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Publication numberUS20070097354 A1
Publication typeApplication
Application numberUS 11/539,506
Publication dateMay 3, 2007
Filing dateOct 6, 2006
Priority dateMay 21, 2003
Also published asUS7139137, US7746575, US20050002011
Publication number11539506, 539506, US 2007/0097354 A1, US 2007/097354 A1, US 20070097354 A1, US 20070097354A1, US 2007097354 A1, US 2007097354A1, US-A1-20070097354, US-A1-2007097354, US2007/0097354A1, US2007/097354A1, US20070097354 A1, US20070097354A1, US2007097354 A1, US2007097354A1
InventorsYuji Sudoh
Original AssigneeCanon Kabushiki Kaisha
Export CitationBiBTeX, EndNote, RefMan
External Links: USPTO, USPTO Assignment, Espacenet
Support mechanism, exposure apparatus having the same, and aberration reducing method
US 20070097354 A1
Abstract
A support mechanism for supporting an optical element includes a first support member for supporting the optical element, a second support member coupled to the first support member via an elastic member, and a forcing member for applying a force to the elastic member to adjust a position and/or an orientation of the optical element.
Images(10)
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Claims(16)
1. An image display system, comprising:
an information processing apparatus that performs a predetermined image correcting process on image data;
an image display apparatus that displays an image on the basis of the corrected image data; and
a signal transmitting member that operatively connects the information processing apparatus and the image display apparatus and transmits signals therebetween,
wherein the information processing apparatus includes:
a first image correction processing unit that performs the predetermined image correcting process on the image data; and
a transmission data generating unit that compresses the corrected image data to generate transmission data to be transmitted to the image display apparatus via the signal transmitting member, and
wherein the image display apparatus includes:
an image generating unit that generates display data on the basis of the transmission data;
a second image correction processing unit that performs at least one of display image correcting processes on the display data, the display image correcting processes including a ghost correcting process and a cross talk correcting process, and
the first image correction processing unit performs the predetermined image correcting process exclusive of at least one of the display image correcting processes to be performed by the second image correction processing unit.
2. The image display system according to claim 1, wherein the display image correcting processes further comprises a color irregularity correcting process.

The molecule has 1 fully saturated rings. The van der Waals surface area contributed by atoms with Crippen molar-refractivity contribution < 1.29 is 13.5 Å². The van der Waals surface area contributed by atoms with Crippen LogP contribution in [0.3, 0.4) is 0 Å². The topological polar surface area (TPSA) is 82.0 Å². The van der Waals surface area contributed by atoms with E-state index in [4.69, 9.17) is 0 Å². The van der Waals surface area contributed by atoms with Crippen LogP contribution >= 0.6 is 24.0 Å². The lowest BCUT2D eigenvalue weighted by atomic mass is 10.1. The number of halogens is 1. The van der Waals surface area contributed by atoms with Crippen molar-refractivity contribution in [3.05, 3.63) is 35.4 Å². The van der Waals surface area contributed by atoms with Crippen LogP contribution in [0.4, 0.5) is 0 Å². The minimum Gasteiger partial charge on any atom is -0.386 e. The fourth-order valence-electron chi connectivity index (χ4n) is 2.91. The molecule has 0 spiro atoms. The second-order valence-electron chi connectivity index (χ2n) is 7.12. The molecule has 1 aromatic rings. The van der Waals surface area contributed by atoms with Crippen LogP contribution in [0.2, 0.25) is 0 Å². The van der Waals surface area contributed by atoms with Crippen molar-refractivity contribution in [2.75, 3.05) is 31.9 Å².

3. The image display system according to claim 1, wherein the information processing apparatus further comprises:
an image correction parameter storage unit that receives, from a source, image correction parameters that are used by the first image correction processing unit to perform the predetermined image correcting process and stores the image correction parameters.
4. The image display system according to claim 1, wherein the image generating unit of the image display apparatus further comprises:
an image synthesizing unit that synthesizes the display data based on the transmission data and a previous image data, wherein the transmission data contains a differential between the previous image data and the display data.
5. The image display system according to claim 1, wherein the transmission data generating unit of the information processing apparatus further comprises:
an image differential calculation unit that calculates the transmission data which includes a differential between a previous image data and the corrected image data.
6. The image display system according to claim 5, wherein the image generating unit of the image display apparatus further comprises:
an image synthesizing unit that synthesizes the display data based on the transmission data and the previous image data.
7. An image display apparatus that displays an image on the basis of image data that has been subjected to a predetermined image correcting process by an information processing apparatus and is transmitted from the information processing apparatus via a signal transmitting member, comprising:
an image correction processing unit that performs at least one of display image correcting processes on the image data, the display image correction processes including a ghost correcting process and a cross talk correcting process.
8. The image display apparatus according to claim 7, wherein the display image correction processes further comprise a color irregularity correcting process.
9. An image correction processing program that allows a computer provided in an image display apparatus which displays an image, on the basis of image data that has been subjected to a predetermined image correcting process by an information processing apparatus and is transmitted from the information processing apparatus via a signal transmitting member, to execute at least one of display image correcting processes on the image data, the display image correction processes including a ghost correcting process and a cross talk correcting process.
10. The image correction processing program according to claim 9, wherein the display image correction processes further comprise a color irregularity correcting process.
11. An image display apparatus for displaying an image on the basis of image data, comprising:
an image generating unit that generates display data on the basis of the image data received from an information processing apparatus via a signal transmitting member that operatively connects the image display apparatus to the information processing apparatus;
a display image correction processing unit that performs at least one of display image correcting processes on the display data, the display image correcting processes including a ghost correcting process and a cross talk correcting process; and
an image display unit that displays a corrected image based on the corrected display data,